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Weekly Ocean News
Battery-powered airplanes, humans re-imagined as zebrafish, and more in this week's edition of ocean news.
Posted on July 6, 2018
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Biodiversity

Cleaner shrimp are the dental hygienists of the reef. They pick parasites, food scraps and dead skin off passing predators, even climbing into their mouths without, somehow, getting eaten. It turns out that this is the result of a multi-stage negotiation between shrimp and predator. If the shrimp wants a meal, it waves its antennae in the air as a fish approaches, and if the fish wants to be cleaned, it goes a darker colour. Unless both of these things happen, cleaning doesn’t usually occur, indicating that this is an inter-species signaling process. Via Eurekalert!

Zebrafish have  an advanced ability to see the world, with 360-degree vision to watch for predators and the skill to see barely-visible prey (mostly single-cell animals) by detecting changes in UV light. If humans had eyes as large as the zebrafish, each eyeball would be the size of a large grapefruit. Via ScienceDaily

Did you know not all corals are found in warm water? Check out these cold-water corals in the Arctic.

Over the past thirty years, over-fishing, pollution and climate change have knocked out approximately half the shallow-water reefs on the planet. But slow-growing cold-water corals make up the majority of species, and researchers in Philadelphia are trying to work out how tough these deep-water corals are. By testing changes in temperature, acidity and chemical composition, they’ll discover whether these species will survive a range of threats, from rising temperatures to deep-water oil spills. They have found that while dominant species can shrug off chemical contamination, they are vulnerable to rising temperatures. Via New York Times

Clean Waters

A study of European eels shows they are very sensitive to cocaine, which appears in trace amounts in many rivers, most notably the Thames in London. Even at the extremely low levels found in these rivers, the eels showed evidence of serious injury, including muscle breakdown and swelling. After going into “rehab” in clean waters for 10 days, the eels still showed signs of damaged muscles and increased cortisol levels. This stress hormone can cause fat wastage, and endangered European eels require these fat reserves to make a successful migration to their breeding grounds in the Sargasso Sea. Via The Guardian

Cambridge University has identified that the “ploink, ploink” sound of a dripping tap is caused not by the drop hitting water, but by the oscillations of a small bubble of air trapped beneath the water by the drop which forces the surface to vibrate like the skin of a drum. More importantly, they found out how you can prevent the noise: changing the surface tension of the water, for example by adding dish soap, can stop the sound. Via Phys.org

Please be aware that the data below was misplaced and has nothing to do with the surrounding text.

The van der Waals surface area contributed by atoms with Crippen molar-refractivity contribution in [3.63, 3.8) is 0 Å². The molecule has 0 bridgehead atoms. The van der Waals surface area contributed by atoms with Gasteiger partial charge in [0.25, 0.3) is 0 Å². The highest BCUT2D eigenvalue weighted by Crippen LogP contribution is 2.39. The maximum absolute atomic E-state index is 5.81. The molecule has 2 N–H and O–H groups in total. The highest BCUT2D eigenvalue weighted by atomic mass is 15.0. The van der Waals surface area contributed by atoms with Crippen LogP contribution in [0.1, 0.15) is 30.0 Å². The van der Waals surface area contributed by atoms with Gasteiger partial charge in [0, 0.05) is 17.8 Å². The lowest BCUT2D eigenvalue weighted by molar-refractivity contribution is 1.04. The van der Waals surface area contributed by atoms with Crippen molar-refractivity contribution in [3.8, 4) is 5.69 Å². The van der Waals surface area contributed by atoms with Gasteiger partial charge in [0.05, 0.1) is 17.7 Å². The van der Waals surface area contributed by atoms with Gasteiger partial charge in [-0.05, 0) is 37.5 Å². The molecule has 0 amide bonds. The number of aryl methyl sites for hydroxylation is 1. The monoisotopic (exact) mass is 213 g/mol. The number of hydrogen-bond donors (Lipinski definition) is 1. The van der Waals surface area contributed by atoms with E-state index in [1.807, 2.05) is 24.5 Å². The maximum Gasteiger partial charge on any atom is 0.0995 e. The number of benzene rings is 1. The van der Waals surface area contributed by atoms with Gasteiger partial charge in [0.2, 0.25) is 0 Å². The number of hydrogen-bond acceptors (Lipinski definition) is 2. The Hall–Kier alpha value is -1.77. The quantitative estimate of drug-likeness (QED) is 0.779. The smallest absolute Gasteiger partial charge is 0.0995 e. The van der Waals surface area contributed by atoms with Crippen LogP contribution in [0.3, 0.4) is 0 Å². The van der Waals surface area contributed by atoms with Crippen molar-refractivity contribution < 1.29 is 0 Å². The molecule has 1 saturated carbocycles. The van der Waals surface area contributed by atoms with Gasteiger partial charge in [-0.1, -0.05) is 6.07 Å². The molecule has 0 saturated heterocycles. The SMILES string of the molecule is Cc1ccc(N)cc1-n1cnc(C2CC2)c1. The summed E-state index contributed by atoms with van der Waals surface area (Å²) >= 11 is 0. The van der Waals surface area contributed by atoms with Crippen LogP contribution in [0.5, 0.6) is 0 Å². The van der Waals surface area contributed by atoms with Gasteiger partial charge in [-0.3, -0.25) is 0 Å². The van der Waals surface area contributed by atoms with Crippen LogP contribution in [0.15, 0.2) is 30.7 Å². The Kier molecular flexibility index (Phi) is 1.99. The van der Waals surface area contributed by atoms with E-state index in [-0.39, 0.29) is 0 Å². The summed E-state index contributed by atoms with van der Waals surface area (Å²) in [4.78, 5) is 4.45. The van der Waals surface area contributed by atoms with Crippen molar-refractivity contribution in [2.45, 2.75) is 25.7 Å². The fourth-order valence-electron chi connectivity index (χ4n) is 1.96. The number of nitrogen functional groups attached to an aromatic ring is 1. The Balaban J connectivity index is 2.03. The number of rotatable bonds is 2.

Government Action

The US Government has revised its protection policy of America’s coastal waters and the Great Lakes, downplaying its previous role in environmental protection and promoting a new approach that emphasizes recreation, fishing, oil exploration and economic growth. Conservation groups are worried that the slow, but steady reductions in harmful algae in the Lake Erie, caused by runoff from American farms, will be reversed.  Via Globe and Mail, Buffalo News

The British government has decided not to support a £1.3-billion project to dam Swansea Bay in Wales to produce a tidal barrage. The rising and falling tide in the bay would have passed through 16 huge turbines and the resulting electricity would have powered the nearby city. While emission-free and with an extremely long life, the capital cost of the system made it unaffordable when compared to off-shore wind farms. Via The Guardian

Energy and Power

Norway is streets ahead of the rest of Europe in terms of “de-carbonizing” its transport. It has banned the sale of conventional cars starting in 2025 and already has an electric ferry fleet. Most recently, Norway demonstrated a battery-powered light aircraft, with the aim of moving entirely to battery technology for short-haul flights in 2040. Via BBC (video)


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